All posts by admin

Mature homeowners can unlock property value

Mature South African Homeowners Can Unlock Property Value

It’s common cause that less than 5% of South Africans have sufficient retirement income but unlocking the value in their properties can go a long way towards a solution. “Financial planners place heavy emphasis on providing for the future of the younger generation, but little help is available for those who have already reached retirement age and are cash poor but asset rich in the form of their property,” points out Gerhard Kotzé, CEO of the ERA South Africa property group.

The good news is that there are numerous ways to tap into that value. Reverse mortgages, as they are known, are pioneering ‘equity-release’ products. Seniors Finance offers a product called SF Help, while Nedbank has launched its Home Income Plan.

Both basically assist senior citizens in unlocking value from their homes without having to sell them. “The principle of these products has been well tested overseas. Basically, the senior citizen homeowner is granted a loan based on the value of the property, rather than on his or her income level,” Kotzé explains.

In the case of the Nedbank product, for example, the borrower has to be at least 65 years of age, the minimum value of the property R850 000 and the minimum loan R200 000. The Nedbank loan is granted with the option of repaying or not repaying it. If the choice is the latter, the loan is repaid at the death of the borrower from the assets in the estate or by the surviving spouse, by which time the property should have increased in value.

“Good financial advice is needed before entering into one of these agreements, as with other options such as selling to your children. Parents can sell their homes to their children but need to beware of donations tax and transfer duty (payable by the buyers) and capital gains tax (payable by the sellers).

Published By: Property Trader, September 26, 2007

Leave a comment
Mortgage originators saving South African consumers R30bn annually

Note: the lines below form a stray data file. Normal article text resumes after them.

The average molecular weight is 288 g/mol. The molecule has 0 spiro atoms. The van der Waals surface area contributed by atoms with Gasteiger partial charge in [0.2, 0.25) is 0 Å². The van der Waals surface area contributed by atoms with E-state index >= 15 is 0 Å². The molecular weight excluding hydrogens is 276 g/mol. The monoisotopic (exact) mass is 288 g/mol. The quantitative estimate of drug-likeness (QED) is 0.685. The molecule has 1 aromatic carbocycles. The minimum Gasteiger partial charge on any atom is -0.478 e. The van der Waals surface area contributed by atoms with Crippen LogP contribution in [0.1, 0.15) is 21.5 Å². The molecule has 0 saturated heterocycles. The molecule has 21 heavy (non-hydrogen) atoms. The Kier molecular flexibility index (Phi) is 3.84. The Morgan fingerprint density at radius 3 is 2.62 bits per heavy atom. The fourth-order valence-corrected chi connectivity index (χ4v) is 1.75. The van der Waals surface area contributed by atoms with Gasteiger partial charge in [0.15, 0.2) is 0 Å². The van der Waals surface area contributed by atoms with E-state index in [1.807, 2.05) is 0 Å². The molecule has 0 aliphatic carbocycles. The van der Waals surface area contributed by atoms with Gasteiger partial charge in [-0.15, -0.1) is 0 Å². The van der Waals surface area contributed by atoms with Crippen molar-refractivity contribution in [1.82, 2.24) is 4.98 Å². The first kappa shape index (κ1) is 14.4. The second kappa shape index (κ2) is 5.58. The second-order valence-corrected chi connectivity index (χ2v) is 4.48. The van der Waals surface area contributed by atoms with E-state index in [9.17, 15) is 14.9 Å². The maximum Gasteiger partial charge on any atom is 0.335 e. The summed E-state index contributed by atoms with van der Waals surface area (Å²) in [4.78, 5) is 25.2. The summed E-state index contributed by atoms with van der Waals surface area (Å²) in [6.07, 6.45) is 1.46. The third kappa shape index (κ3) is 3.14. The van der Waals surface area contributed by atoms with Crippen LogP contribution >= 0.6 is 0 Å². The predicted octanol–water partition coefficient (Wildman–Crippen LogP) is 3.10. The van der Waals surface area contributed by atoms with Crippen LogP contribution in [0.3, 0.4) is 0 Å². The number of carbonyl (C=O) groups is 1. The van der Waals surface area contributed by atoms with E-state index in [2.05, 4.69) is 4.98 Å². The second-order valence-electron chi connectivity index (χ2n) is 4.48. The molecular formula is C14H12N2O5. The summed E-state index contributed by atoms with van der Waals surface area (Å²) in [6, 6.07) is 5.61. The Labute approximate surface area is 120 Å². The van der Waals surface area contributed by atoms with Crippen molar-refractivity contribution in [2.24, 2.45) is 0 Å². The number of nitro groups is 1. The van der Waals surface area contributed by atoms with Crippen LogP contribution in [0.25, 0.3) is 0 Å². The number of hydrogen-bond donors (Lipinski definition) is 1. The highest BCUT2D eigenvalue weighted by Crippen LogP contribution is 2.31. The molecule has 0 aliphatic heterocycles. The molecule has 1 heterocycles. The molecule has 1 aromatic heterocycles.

Mortgage Originators Saving South African Consumers R30bn Annually

The rise in popularity of mortgage originators in the home buying process has now reached a level where they are collectively saving South African consumers R30bn a year in interest charges through lower home financing costs.

This comes from discounts to the prime lending rate originators achieve by shopping around at various banks on behalf of homebuyers to secure the lowest borrowing rates possible says the company that launched bond origination in South Africa in 1999.

There is no charge to homebuyers for originators’ services. Rhys Dyer, chief operating officer of MortgageSA, the originator that has placed over 300 000 people in their homes with over R100bn in mortgages, says that prior to the advent of origination banks offered customers home loan rates of, on average, 0,5% below prime. “Since originators came on the scene, we have driven this average rate concession down to 1,5% below prime, saving consumers on average 1% on their rate concession. “

This 1% saving – based on annual new homeloan values – represents a R30 billion interest savings annually to consumers over the life of their bonds.” Dyer says that in the current cycle of rising interest rates, consumers need to be even more certain they are getting the lowest rate when sourcing a home loan because even a 0,1% lower rate will make a significant difference over the life of a bond. Dyer notes that as early experience of the NCA has shown there is variation in banks’ lending criteria. This means that people declined by one bank are often approved by another.

Authored By: Rodney Hayter, September 25, 2007

Leave a comment
Johannesburg’s new gold belt

Johannesburg’s New Gold Belt

Whether you love or hate the idea of the vastly expensive Gautrain that’s set to cut through the nation’s busiest region, don’t ignore it from a property perspective. Land and property along the Gautrain route is set to become South Africa’s “new gold”. That is the forecast from John Loos, property strategist, in the FNB Commercial Property Finance market update for the third quarter. He said he believes mounting congestion “will limit the pace of both urban sprawl and the de-centralisation of commercial activity, and promote densification of prime existing locations”.